Dr Phil Smith: Wildlife Notes April 2018

Natterjack Toad (Dr Phil Smith)

April 2018 really broke the mould. Since the millennium, we have got used to prolonged droughts, with April showers a distant memory. This month, measurable rain fell on 12 days and, although it was mainly colder than average, there was a heatwave from 18th to 21st with the highest April temperatures (in London) since 1949. Remarkably, the dune water-table actually rose by 4.5cm during the month. The result was the best Natterjack Toad activity for several years. For the first time, these rare amphibians spawned in the youngest section of the Green Beach at Ainsdale. Although usually nocturnal, some amorous male Natterjacks started calling during the afternoon of 9th and I found three pairs as well as ten Smooth Newts, while Skylarks were singing their hearts out overhead and 18 migratory White Wagtails foraged on the shore.

Sefton Coast: Aegialia arenaria

Aegialia arenaria (Dr Phil Smith)

I saw several of these tiny (4mm) dung beetles recently at the Green Beach and Devil’s Hole. I thought they were an Aphodius sp. but Gary Hedges sent them to the national dung beetle expert and, despite my dreadful photographs, they came back as Aegialia arenaria. This is fairly common and widespread but largely coastal on sand.  I hadn't noticed them before.

Rob Duffy: Sidewalk Botanist - Early Spring Notes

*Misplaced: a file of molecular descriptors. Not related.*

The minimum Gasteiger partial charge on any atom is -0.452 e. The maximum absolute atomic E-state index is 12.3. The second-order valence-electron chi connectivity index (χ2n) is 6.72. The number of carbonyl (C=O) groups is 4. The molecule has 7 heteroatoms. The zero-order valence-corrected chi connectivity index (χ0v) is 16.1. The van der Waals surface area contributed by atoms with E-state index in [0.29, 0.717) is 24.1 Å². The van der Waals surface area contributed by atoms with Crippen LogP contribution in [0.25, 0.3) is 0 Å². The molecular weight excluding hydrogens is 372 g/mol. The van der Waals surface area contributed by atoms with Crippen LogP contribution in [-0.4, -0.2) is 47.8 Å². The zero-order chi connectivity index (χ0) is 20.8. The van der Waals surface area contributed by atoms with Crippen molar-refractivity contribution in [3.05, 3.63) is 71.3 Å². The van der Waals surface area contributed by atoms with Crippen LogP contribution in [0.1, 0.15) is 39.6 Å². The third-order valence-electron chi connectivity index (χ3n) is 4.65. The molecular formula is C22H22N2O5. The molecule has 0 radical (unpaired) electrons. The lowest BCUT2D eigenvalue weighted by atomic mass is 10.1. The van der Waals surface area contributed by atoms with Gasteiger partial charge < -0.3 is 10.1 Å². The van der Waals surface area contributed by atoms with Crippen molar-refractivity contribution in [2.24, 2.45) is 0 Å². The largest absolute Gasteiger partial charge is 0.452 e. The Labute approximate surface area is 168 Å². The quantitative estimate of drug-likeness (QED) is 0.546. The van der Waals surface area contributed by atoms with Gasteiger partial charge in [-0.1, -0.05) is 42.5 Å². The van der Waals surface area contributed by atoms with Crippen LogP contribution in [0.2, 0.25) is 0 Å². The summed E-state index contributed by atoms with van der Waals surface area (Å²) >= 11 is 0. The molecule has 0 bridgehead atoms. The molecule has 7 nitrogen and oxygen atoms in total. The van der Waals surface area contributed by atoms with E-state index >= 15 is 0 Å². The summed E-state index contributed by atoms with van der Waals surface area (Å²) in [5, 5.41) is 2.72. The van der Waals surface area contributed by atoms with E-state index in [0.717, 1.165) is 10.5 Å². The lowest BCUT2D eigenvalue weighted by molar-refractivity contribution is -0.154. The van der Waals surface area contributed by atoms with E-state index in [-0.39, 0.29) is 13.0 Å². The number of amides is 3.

Chickweed in flower (Rob Duffy)

Last Saturday, the 14th, was the warmest day (at 14 degrees celcius) in nearly 5 months and an excursion across the Roby fields and ponds was a positive pleasure. Beyond the M62 bridge, a huge field of young winter wheat covers a kilometre in length and somewhat less in width; within it a series of ponds are enclosed by hawthorn hedges, ditches run with clear water and here and there are alder and willow “carr”.

Hugh Harris: Lunt Meadows and Wetlands Nature Reserve, SD3402

Water vole (Peter Trimming)

Lunt Meadows is an entirely new 77 ha wetland nature reserve, located along the River Alt floodplain, owned by the Environment Agency, in North Merseyside. It is sited adjacent to an area of raised bank suspected to be the first point of overtopping in a flood event. In July 2010 the River Alt bank did breach in this location and an area of 80 ha was inundated to a maximum depth of 1m. Developing habitats include wet grassland, reedbed, fen and open water. The site is managed primarily for breeding waders and water vole.

Jim Pearson: The Purple Fumitory

Fumaria purpurea (Dr Phil Smith)

Purple Ramping-fumitory is a nationally scarce and endemic to the UK, the only place it grows naturally in the world. It is an annual plant which used to be widespread in the mixed farming and arable areas of Britain. However, during the last 50 years it has undergone a drastic decline throughout its former range largely  due to modern farming methods such as the move to autumn sown cropping and  the introduction of broad-spectrum herbicides which threaten its continued existence. It has also declined in areas where there has been high arable reversion to grassland

Pages

Subscribe to Front page feed